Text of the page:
In July of last year, Brazilian labor inspectors found six employees on the Cedro II farm in Minas Gerais state were subjected to slave labor.
The coffee plantation had been certified by both Starbucks and Nestlé-affiliated brand Nespresso. Yet when the farm landed on Brazil’s Dirty List, a government-backed listing of companies and employers in Brazil linked to slavery, Starbucks and Nespresso announced they would no longer source from the farm.
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The newest Dirty List, published in April 2019, adds 48 new employers. Among them is a second coffee producer, Helvécio Sebastião Batista, which had been certified with Nespresso and Starbucks quality seals and used to provide coffee for both brands.
Nespresso responded: “In the light of the last report of the Ministry of Labor, we immediately suspended business with the producer in question and we will investigate the case. Farms providing coffee to the company are rigorously evaluated and inspected every year to meet the program’s criteria. We will not accept otherwise and there will be no exception.”
Starbucks responded, saying it will look into the incident and that it has suspended the farm from its supplier list because of the charges.
The company, which boasts the world’s largest chain of coffee shops, says the farm’s practices previously complied with the C.A.F.E. certification seal, which follows “ethical and sustainable standards” developed in partnership with Conservation International and overseen by SCS Global Services. The next evaluation of the farm included in the Dirty List is expected to take place in September 2019.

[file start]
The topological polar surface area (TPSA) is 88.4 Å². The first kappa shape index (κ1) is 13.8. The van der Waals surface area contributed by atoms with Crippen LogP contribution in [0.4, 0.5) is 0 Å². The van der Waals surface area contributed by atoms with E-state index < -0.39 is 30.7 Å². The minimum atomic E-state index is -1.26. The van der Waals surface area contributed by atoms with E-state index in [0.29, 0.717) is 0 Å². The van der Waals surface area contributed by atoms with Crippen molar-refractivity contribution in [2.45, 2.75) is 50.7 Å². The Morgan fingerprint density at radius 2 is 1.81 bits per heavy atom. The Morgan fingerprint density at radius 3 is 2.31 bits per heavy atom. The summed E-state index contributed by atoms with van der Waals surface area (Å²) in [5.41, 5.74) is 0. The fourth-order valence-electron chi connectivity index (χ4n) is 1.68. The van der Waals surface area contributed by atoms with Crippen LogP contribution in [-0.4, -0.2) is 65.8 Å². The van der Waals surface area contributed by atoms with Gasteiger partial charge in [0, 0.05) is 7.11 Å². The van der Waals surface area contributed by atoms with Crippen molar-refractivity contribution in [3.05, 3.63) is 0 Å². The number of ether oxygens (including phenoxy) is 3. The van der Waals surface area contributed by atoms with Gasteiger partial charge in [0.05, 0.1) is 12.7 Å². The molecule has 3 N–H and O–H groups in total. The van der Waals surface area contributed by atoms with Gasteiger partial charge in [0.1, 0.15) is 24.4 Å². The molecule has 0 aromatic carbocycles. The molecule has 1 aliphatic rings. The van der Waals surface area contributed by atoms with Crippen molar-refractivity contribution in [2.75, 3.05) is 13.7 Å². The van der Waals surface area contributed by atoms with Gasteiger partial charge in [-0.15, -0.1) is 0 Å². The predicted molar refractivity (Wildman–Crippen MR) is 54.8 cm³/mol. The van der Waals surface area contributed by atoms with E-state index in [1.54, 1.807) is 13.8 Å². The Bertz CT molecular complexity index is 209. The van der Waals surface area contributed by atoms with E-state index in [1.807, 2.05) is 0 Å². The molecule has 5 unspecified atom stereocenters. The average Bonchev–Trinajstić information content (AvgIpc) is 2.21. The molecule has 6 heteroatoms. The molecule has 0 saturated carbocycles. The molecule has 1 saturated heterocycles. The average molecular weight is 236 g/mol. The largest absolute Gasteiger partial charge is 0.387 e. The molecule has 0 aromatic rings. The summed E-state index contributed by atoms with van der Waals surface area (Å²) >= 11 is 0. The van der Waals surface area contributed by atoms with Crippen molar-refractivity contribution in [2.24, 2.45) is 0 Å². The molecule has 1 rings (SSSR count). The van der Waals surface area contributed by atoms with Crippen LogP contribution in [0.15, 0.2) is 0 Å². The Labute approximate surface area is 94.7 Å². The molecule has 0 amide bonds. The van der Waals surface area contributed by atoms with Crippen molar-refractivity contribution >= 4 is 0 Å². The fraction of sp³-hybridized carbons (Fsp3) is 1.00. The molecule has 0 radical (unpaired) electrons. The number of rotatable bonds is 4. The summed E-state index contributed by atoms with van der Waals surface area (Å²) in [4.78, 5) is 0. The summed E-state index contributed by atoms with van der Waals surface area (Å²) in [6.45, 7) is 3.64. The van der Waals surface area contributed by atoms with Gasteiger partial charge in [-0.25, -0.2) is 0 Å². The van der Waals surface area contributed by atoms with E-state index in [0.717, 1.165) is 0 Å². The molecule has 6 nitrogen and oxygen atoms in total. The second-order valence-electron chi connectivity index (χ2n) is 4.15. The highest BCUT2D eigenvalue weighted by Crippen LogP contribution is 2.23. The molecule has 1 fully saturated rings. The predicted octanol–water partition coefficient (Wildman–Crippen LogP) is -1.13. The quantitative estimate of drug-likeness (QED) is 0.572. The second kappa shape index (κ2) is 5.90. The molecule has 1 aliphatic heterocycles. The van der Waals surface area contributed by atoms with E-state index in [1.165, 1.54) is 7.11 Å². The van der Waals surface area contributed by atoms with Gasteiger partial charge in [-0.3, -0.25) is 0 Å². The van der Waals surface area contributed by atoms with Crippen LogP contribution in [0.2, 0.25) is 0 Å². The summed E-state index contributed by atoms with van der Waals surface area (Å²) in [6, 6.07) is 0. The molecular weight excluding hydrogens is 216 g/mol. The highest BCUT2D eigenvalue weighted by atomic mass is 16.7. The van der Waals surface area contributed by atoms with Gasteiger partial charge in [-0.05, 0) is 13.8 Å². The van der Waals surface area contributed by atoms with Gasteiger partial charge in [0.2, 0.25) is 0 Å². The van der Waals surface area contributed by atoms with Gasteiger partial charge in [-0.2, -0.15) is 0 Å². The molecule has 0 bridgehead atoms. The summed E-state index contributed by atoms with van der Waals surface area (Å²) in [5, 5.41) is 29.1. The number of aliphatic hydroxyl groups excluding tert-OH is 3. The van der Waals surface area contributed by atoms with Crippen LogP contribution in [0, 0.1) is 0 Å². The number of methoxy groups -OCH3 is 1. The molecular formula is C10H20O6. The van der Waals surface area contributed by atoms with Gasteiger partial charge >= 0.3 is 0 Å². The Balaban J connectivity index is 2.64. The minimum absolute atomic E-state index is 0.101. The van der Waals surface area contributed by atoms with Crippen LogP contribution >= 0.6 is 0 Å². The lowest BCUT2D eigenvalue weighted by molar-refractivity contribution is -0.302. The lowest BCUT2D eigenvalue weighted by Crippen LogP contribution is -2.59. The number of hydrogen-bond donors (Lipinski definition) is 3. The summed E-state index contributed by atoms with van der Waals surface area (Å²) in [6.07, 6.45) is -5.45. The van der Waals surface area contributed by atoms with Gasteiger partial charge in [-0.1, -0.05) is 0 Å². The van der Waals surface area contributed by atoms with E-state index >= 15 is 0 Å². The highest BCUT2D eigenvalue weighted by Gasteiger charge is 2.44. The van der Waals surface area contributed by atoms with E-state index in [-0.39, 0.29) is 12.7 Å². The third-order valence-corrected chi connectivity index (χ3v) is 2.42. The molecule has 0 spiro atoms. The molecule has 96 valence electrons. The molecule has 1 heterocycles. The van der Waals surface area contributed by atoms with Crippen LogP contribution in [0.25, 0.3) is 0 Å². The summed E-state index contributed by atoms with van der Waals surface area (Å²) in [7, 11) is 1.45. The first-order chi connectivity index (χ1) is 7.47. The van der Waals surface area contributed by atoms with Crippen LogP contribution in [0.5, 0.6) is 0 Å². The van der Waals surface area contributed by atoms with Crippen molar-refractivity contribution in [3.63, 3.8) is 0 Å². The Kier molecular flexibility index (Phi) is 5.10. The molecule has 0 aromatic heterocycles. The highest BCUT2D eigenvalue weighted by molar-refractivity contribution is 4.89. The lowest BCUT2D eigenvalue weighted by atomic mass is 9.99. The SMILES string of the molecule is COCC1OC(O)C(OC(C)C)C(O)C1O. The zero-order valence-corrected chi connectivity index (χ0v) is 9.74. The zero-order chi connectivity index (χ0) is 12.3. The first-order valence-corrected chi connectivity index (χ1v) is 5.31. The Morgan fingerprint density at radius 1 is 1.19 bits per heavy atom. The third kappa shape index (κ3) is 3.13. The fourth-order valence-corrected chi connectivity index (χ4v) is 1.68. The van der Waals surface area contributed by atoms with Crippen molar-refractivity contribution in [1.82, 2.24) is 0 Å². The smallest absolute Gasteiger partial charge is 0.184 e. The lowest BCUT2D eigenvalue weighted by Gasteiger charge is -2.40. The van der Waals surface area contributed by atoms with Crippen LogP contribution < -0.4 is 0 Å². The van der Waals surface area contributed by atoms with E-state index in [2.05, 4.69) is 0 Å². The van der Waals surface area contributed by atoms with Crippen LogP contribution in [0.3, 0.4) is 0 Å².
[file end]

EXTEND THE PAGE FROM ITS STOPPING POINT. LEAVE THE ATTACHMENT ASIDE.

In addition to holding Nespresso and Starbucks seals of good practice, Batista said that his farm was certified by Rainforest Alliance, which in turn informed Repórter Brasil that it would suspend its certification.
According to Article 149 of Brazil’s Criminal Code, there are four elements in the definition of slavery: forced labor (which involves restricting freedom of movement); debt bondage (captivity linked to debts, often fraudulent ones); degrading conditions (work that denies human dignity, endangering a worker’s health, safety and life); or exhausting working hours (leading workers to total exhaustion as a result of extreme exploitation of labor, also endangering their health, safety and lives).
Every company and employer has a chance to defend themselves before the Ministry of Economy before being added to the Dirty List.
If their appeal fails, they are placed on the Dirty List for two years.
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